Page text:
A new piece of public art has been unveiled at the corner of Weston Road and Dennis Avenue in Toronto's Mount Dennis area. The artwork, titled Nyctophilia for ‘love of the night’, consists of ten utility poles with 36 attached street lights jutting out in different directions. Community members joined Ward 11 (York South-Weston) Councillor Frances Nunziata on Wednesday in officially marking the launch of the work. The piece was designed by Toronto artists Daniel Young, who was also in attendance, and Christian Giroux.

'Nyctophilia' by Daniel Young and Christian Giroux. Image by Marcus Mitanis.Looking up at 'Nyctophilia' by Daniel Young and Christian Giroux. Image by Marcus Mitanis.

The Mount Dennis neighbourhood quickly became one of Toronto’s industrial hubs in the 19th century, with dozens of factories and businesses calling the area home. Over time, many of the industries have left the area, including the landmark Kodak factory that closed in 2005. With many jobs lost and crime becoming a concern, the neighbourhood was identified as being in particular need of revitalization.

Councillor Nunziata speaks about the project. Image by Marcus Mitanis.Local Councillor Frances Nunziata speaks to the audience about the project. Image by Marcus Mitanis.

In 2010, after extensive community consultation, it was determined that the ‘gateway’ to Mount Dennis needed to be enhanced with a public art project. The project would not only attract attention to the neighbourhood, but would also define the spot as a focal point. A local real estate development generated $193,000 in Section 37 funding to be used on the project, with the remaining funds being covered by City of Toronto Cultural Services. A jury consisting of two community members and three visual art professionals selected this proposal from a list of submissions in 2011.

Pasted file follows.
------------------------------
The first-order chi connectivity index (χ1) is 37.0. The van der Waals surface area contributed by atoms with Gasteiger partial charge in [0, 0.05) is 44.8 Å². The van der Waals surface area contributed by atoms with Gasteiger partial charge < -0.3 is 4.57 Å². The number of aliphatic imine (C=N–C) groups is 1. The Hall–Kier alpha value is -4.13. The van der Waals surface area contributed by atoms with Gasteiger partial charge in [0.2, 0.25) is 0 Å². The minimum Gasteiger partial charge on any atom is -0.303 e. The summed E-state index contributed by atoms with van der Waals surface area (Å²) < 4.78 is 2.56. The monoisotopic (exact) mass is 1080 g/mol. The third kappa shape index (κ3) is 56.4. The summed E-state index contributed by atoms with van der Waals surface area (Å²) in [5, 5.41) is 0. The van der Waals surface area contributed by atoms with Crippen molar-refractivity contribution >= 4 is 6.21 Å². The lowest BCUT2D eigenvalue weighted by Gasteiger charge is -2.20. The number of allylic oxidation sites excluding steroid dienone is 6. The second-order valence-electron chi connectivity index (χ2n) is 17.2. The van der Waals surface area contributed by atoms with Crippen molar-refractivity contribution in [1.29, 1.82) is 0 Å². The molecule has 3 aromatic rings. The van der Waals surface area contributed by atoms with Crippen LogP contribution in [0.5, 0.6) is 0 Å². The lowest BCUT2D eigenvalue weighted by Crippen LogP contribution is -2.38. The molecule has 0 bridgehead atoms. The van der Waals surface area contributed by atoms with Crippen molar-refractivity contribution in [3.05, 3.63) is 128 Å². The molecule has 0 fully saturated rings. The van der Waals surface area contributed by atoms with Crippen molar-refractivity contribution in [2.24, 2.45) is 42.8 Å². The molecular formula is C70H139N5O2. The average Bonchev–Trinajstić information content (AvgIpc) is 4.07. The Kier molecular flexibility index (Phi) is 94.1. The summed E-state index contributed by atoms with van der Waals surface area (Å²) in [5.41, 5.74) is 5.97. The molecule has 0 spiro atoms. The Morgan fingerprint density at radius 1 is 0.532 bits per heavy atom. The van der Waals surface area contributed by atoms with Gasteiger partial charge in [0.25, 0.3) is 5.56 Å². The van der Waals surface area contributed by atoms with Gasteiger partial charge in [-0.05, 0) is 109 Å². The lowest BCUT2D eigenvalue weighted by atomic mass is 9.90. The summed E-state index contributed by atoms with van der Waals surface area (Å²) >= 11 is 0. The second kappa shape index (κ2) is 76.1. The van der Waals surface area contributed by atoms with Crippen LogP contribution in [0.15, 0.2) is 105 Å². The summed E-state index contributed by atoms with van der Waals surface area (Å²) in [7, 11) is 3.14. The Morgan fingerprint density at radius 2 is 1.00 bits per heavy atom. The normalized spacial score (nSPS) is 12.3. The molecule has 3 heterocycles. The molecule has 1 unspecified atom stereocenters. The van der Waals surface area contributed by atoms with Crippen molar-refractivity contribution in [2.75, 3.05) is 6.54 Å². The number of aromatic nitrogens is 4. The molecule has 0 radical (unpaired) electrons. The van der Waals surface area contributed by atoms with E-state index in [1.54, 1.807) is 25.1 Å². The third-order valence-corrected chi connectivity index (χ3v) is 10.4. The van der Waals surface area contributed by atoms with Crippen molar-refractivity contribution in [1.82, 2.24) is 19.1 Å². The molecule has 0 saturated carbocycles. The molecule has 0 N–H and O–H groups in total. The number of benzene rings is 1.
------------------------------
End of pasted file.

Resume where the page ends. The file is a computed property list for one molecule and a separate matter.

Artist of the piece, Daniel Young, explains his vision. Image by Marcus Mitanis.Artist of the piece, Daniel Young, explains his vision. Image by Marcus Mitanis.

The $250,000 project was designed to capture the area’s industrial heritage while also providing a colourful cascade of light. LED lights installed in the lamps change colours at night, with the ability to adjust them in accordance with special occasions such as Christmas and New Year’s. “By using standard lighting elements and configuring them in a highly unconventional way, we seek to awaken the imagination of area residents and create a work with a striking physical presence that serves, at least partially, to transform the intersection,” said Young and Giroux.

The artwork is an "illuminated grove" of light. Image by Marcus Mitanis.The artwork is an "illuminated grove" of light. Image by Marcus Mitanis.

The lights are not as strong as regular street lamps and have been fitted with shielding to reduce glare for nearby homes and businesses. The lights will not be left on throughout the night, easing some concerns residents had regarding light pollution. Though there were also musings by some community members in attendance about the cost of lighting the fixtures, the price tag is a paltry $20 per month. The majority of residents in attendance expressed their support for the project, adding that although it may not please some people, it is becoming a conversation piece throughout the community. "Their work brings to life what used to be an unutilized space in Mount Dennis," said Councillor Nunziata. "It has taken several years for this project to come to fruition, and I am pleased to see it has been largely well received by the local community." 

Light fixtures now grace Dennis Avenue and Weston Road. Image by Marcus Mitanis.Ten metre light fixtures now grace the intersection of Dennis Avenue and Weston Road. Image by Marcus Mitanis.

Work is not completely finished yet, as a bench that was removed from the site will be replaced with additional seating in the near future. But the piece is already turning heads and has quickly become a talking point amongst community members and visitors alike.

The art installation is best viewed across the street. Image by Marcus Mitanis.The art installation is best viewed across the street in context, according to artist Daniel Young. Image by Marcus Mitanis.

For more information on the artists Daniel Young and Christian Giroux, visit their official websiteTo discover more about the City of Toronto’s public art initiatives, click here.

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